I don't [know] any reason why I should treat you with more respect than you've shown for philosophers.
I respect people and their right to have opinions and views, as much as they could differ from my own ones. This is different from respecting the opinions themselves. I don't respect formal philosophy as I know it, but show me where I've been contemptuous to philosophers. You, on the order hand, have not been contemptuous only to my opinions (which I fully accept) but to me, with a How Do You Dare To Doubt Philosophy You Fool attitude.
Another important point is that I've lost the count of the times I've repeated in this thread that my knowledge of formal philosophy is far from extensive. I'm criticising the impression I have of formal philosophy, which is not entirely baseless either, as I have some knowledge of it. So you think my impression of formal philosophy is not accurate and thus my criticism is not valid? Fine, no need to make a fuss of it. Just discuss your knowledge with me and maybe one of us, hopefully even both of us, will learn something. That's the purpose of discussion, not humiliating your opponent.
If you tried to critically read Kant, you failed. Well, I tried to read critically your account of what Kant says, but it only was an example.
And, of course, it is useless to attempt to argue Kant's being right or wrong without being conversant both with his specific criticisms of Plato.
I'm not interested in discussing Kant nor Plato. It was you who brought up Kant. I'm confident enough that reading them would be useless that I don't plan to invest my limited time in it. I'm interested in a more general discussion about philosophy, one that does not involve specific authors. If you are convinced that what Kant says is fundamental to this discussion, you can summarize it. Let me summarize differential calculus as an example:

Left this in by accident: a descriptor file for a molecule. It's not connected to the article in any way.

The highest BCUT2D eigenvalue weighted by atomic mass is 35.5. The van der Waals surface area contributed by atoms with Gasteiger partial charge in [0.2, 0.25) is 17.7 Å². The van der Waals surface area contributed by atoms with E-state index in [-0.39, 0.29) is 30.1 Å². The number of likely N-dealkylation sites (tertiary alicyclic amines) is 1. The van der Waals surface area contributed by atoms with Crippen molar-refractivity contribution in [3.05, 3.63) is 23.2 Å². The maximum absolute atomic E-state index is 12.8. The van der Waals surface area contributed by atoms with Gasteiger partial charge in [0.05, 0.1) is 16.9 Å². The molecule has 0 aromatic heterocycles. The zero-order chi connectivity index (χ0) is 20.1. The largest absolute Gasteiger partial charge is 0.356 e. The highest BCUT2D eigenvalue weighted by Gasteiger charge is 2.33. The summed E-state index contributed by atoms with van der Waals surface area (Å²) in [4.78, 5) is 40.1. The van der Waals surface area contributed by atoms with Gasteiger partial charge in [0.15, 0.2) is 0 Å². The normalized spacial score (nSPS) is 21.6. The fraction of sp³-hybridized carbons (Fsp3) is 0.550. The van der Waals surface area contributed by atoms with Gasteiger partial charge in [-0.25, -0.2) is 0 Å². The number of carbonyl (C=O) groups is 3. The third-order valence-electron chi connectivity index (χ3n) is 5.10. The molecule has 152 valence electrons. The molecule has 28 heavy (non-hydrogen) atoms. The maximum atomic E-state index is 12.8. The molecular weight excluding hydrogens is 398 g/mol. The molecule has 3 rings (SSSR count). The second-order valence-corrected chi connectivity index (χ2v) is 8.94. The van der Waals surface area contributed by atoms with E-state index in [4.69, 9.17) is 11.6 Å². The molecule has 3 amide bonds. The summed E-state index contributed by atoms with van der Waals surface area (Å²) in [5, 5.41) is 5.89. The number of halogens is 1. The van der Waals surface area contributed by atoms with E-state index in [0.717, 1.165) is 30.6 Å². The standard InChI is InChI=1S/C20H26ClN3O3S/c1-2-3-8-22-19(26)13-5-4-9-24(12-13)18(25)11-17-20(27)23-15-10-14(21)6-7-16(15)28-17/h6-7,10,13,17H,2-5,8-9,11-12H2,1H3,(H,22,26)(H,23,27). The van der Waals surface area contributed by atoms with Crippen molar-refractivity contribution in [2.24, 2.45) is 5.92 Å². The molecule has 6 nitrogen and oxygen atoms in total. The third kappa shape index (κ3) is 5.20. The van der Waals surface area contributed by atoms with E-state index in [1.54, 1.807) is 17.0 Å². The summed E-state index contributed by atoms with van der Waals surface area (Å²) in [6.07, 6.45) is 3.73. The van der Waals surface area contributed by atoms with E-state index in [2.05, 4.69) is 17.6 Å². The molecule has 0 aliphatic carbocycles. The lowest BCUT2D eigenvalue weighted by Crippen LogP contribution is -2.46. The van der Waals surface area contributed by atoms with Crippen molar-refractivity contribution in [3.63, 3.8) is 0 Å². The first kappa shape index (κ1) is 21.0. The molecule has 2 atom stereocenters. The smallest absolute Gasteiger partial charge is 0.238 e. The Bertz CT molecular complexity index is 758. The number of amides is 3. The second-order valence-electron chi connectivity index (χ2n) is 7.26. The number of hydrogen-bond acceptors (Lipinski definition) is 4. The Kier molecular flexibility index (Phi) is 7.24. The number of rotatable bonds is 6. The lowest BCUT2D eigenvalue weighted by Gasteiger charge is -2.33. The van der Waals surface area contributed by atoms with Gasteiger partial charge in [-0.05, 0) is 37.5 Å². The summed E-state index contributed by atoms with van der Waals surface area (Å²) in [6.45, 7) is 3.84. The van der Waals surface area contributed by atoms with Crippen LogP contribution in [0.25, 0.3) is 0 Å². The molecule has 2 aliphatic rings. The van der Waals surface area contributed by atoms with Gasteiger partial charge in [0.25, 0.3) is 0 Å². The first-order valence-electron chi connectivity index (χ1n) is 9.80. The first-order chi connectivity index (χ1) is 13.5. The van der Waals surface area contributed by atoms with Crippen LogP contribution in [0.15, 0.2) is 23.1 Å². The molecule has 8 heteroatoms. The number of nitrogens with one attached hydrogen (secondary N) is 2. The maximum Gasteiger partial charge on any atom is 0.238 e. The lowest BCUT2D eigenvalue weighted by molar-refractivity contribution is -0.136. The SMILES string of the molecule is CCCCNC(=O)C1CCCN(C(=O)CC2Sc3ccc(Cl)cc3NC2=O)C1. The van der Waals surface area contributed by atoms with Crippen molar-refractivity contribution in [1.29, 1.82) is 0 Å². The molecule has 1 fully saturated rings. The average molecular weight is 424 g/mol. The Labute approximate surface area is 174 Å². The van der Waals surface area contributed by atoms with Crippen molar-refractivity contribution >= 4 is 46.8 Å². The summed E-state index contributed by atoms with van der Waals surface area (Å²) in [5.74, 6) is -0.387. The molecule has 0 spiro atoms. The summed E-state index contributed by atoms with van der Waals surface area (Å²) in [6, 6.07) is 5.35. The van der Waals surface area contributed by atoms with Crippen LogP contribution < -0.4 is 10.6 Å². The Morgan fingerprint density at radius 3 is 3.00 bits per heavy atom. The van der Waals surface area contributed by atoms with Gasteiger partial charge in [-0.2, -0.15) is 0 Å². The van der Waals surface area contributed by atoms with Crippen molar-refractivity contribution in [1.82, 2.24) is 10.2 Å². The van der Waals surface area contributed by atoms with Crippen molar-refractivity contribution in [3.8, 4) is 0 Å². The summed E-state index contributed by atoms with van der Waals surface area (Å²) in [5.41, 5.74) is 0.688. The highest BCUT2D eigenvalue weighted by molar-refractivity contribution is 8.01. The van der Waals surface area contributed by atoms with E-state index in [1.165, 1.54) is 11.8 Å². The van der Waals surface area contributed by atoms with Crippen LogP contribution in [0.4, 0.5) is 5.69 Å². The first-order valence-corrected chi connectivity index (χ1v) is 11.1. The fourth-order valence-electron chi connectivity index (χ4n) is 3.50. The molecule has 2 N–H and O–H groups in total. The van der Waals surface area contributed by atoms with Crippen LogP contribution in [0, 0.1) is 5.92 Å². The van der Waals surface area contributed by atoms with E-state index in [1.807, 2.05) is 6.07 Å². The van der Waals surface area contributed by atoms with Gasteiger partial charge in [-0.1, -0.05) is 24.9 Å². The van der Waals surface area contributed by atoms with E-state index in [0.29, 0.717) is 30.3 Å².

Functions are mathematical entities that can describe (among other things) how the variation of a quantity influences the variation of another quantity. For example, a function could describe how the variation of the quantity "time elapsed since I started to fill this glass" influences the variation of the quantity "amount of water in the glass".
Differentiation is a mathematical operation that, from a function, obtains another function, called its "derivative", that describes the "rate" of the former. In our example, the derivative would be a function that describes how the variation of the quantity "time elapsed since I started to fill this glass" influences the variation of the quantity "rate at which the glass is filling".
Differential calculus studies the relationship between functions and their derivatives, how to obtain a function from its derivative and viceversa, etc.
Undoubtedly my explanation is neither fully accurate nor complete, but it should be enough to provide a basis for a general discussion on differential calculus. Just the same, if you think some point of Kant's is interesting, you can summarize it and we'll discuss it.
In any case, one of Kant's achievements was that, unlike many of his precursors, he had the subtlety to realise that his criticisms of others' logic could be based on inductive principles rather than magic, transcendent logical laws - which ought to be a familiar concept for anyone with the slightest bit of education in math. That's precisely my point: it is familiar for most people. It is perfectly evident for me. Wouldn't I be wasting my time if I had bothered to decipher Kant's phenomenally twisted language only to arrive at something I already know?
But wait a moment! I'm saying that I already understand the point of an important philosopher without having read him! That must mean I'm being pretentious and despising philosophy. Bad, bad ElMiguel. But I'll tell you that I have neither read any book by Newton, Euler, Gauss or Cauchy or any other mathematical genius, and I don't think that detracts from my knowledge of maths. No doubt Newton's Principia Mathematica was of enormous interest when written, but that was three centuries ago. Science evolves, so that book is now phenomenally outdated. And you are telling me I must read Plato's books, which were written more that two millenia ago? Sorry, but I can't believe you.
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